Yes, There ‘Is Crying’ In Baseball!


The Little League baseball team had just lost a tough one and the ballpark was emptying.   The fans and the other players of both teams were walking toward the parking lot and their cars.  They were going home. But back on the field, there sat a little boy, alone on the end of his bench, head down with tears rolling down his face. His team had lost and it hurt.  Up in the stands, the local high school baseball coach stood and watched. He made a mental note.

Almost a decade later that little boy was now a young man and playing for the local high school team when he was approached by his coach who recited to him the above story. “I knew then,” said the coach, “That any boy who would cry over losing a game, was the kind of boy I wanted on my team.”

In the movie, “A League of Their Own”, the manager of a women’s professional baseball team,  Jimmy Dugan, states, “There’s no crying in baseball!”, when one of his player breaks down in tears after a scolding.  It’s a classic line from one of my favorite movies. Yet, I have been playing baseball my whole life and I can tell you from experience that there is plenty of crying going on before, during and after the game. If you are a competitor and take the game seriously, the outcome matters to you. That high school baseball coach recognized that fact,  and wanted young men with that kind of intensity on his teams.  Having played for this highly succesful coach myself, it didn’t surprise me that he would remember the little boy crying on the end of the empty bench. That little boy happened to be my brother.

If you haven’t cried in this life, you haven’t lived it to the fullest.  We were sent here to this earth by a loving father to experience both success and failure. Both have the unique ability to build our characters.  Neither winning or losing should, however, define us. What defines us is our desire.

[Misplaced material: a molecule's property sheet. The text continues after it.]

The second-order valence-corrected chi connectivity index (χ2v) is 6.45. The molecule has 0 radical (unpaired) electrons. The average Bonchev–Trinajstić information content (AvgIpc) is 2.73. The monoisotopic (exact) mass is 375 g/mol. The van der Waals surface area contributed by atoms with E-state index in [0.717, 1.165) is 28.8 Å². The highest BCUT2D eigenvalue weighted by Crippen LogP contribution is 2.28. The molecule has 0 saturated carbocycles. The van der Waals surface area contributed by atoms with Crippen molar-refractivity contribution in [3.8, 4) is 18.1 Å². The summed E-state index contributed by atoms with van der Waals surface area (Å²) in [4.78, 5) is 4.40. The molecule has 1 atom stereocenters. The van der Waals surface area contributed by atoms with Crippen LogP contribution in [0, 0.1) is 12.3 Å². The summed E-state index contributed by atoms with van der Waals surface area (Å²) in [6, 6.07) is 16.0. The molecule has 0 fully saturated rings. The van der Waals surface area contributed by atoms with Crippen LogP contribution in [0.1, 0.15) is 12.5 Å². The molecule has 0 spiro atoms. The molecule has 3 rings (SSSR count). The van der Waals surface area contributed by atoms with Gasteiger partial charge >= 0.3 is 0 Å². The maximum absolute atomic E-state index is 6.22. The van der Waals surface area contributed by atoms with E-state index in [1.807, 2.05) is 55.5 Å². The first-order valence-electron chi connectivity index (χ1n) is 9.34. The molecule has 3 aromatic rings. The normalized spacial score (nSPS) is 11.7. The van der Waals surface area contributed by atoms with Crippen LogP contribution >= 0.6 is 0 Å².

Many years ago I read this account:

“One warm evening during the past summer months…(my wife) and I enjoyed a professional baseball game. During the early part of the competition our attention was diverted from the action by a late arriver. As he walked by, he spotted me and asked, “Who’s losing?” I responded with, “Neither one.” Following my answer, I noticed that he glanced at the right-field scoreboard, saw the game wasn’t tied, and walked on, undoubtedly wondering about me.

Seconds after he made his way to a distant seat, (my wife) said, “He doesn’t know you very well, does he?” “What makes you say that?” I replied. She responded with, “If he did, he would know you don’t believe anyone is losing. Some are ahead and some are behind, but no one is losing. Isn’t that right?” I smiled in approval with a warm feeling inside.

All of us, young and old, will do well to realize that attitude is more important than the score. Desire is more important than the score. Momentum is more important than the score. The direction in which we are moving is more important than position or place. The truth “For as [a man] thinketh in his heart, so is he” (Prov. 27:3) is as applicable today as any time in history.” (Who’s Losing?”, Marvin J. Ashton, Oct. 1974, GC)

If our desires are to become like our father, there will be days that we are found crying. It is part of the game of life we are in. Yet, let us not be discouraged when tough times fall upon us. Remember that “They that sow in tears shall reap in joy. He that goeth forth and weepeth, bearing precious seed shall doubtless come again with rejoicing, bringing his sheaves with him.” (Psalms 126:5-6)


Responses are currently closed, but you can trackback from your own site.

Comments are closed.

Designed by ThemePix
Subscribe to Free Daily Message

Discover more from The DiscipleMD

Subscribe now to keep reading and get access to the full archive.

Continue reading